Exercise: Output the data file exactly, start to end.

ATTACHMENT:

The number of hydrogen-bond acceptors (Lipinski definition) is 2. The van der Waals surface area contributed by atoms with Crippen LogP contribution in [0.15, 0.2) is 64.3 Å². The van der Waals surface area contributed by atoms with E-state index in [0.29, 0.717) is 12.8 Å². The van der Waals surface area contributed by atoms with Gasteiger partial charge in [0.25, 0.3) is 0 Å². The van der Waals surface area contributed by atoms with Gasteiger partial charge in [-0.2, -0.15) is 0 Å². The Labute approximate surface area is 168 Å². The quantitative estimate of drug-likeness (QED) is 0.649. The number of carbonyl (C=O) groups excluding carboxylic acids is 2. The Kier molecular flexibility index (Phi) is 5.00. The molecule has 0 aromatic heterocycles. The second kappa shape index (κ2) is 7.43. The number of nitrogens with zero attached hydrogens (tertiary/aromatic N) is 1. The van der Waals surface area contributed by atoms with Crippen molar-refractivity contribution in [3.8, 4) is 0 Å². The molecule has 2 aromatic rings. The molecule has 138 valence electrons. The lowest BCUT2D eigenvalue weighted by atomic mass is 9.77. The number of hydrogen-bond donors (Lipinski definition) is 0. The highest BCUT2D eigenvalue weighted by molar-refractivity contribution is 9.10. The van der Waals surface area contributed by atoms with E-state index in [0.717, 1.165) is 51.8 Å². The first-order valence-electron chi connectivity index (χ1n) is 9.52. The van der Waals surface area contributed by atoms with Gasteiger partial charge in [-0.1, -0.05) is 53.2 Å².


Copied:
The number of hydrogen-bond acceptors (Lipinski definition) is 2. The van der Waals surface area contributed by atoms with Crippen LogP contribution in [0.15, 0.2) is 64.3 Å². The van der Waals surface area contributed by atoms with E-state index in [0.29, 0.717) is 12.8 Å². The van der Waals surface area contributed by atoms with Gasteiger partial charge in [0.25, 0.3) is 0 Å². The van der Waals surface area contributed by atoms with Gasteiger partial charge in [-0.2, -0.15) is 0 Å². The Labute approximate surface area is 168 Å². The quantitative estimate of drug-likeness (QED) is 0.649. The number of carbonyl (C=O) groups excluding carboxylic acids is 2. The Kier molecular flexibility index (Phi) is 5.00. The molecule has 0 aromatic heterocycles. The second kappa shape index (κ2) is 7.43. The number of nitrogens with zero attached hydrogens (tertiary/aromatic N) is 1. The van der Waals surface area contributed by atoms with Crippen molar-refractivity contribution in [3.8, 4) is 0 Å². The molecule has 2 aromatic rings. The molecule has 138 valence electrons. The lowest BCUT2D eigenvalue weighted by atomic mass is 9.77. The number of hydrogen-bond donors (Lipinski definition) is 0. The highest BCUT2D eigenvalue weighted by molar-refractivity contribution is 9.10. The van der Waals surface area contributed by atoms with E-state index in [0.717, 1.165) is 51.8 Å². The first-order valence-electron chi connectivity index (χ1n) is 9.52. The van der Waals surface area contributed by atoms with Gasteiger partial charge in [-0.1, -0.05) is 53.2 Å².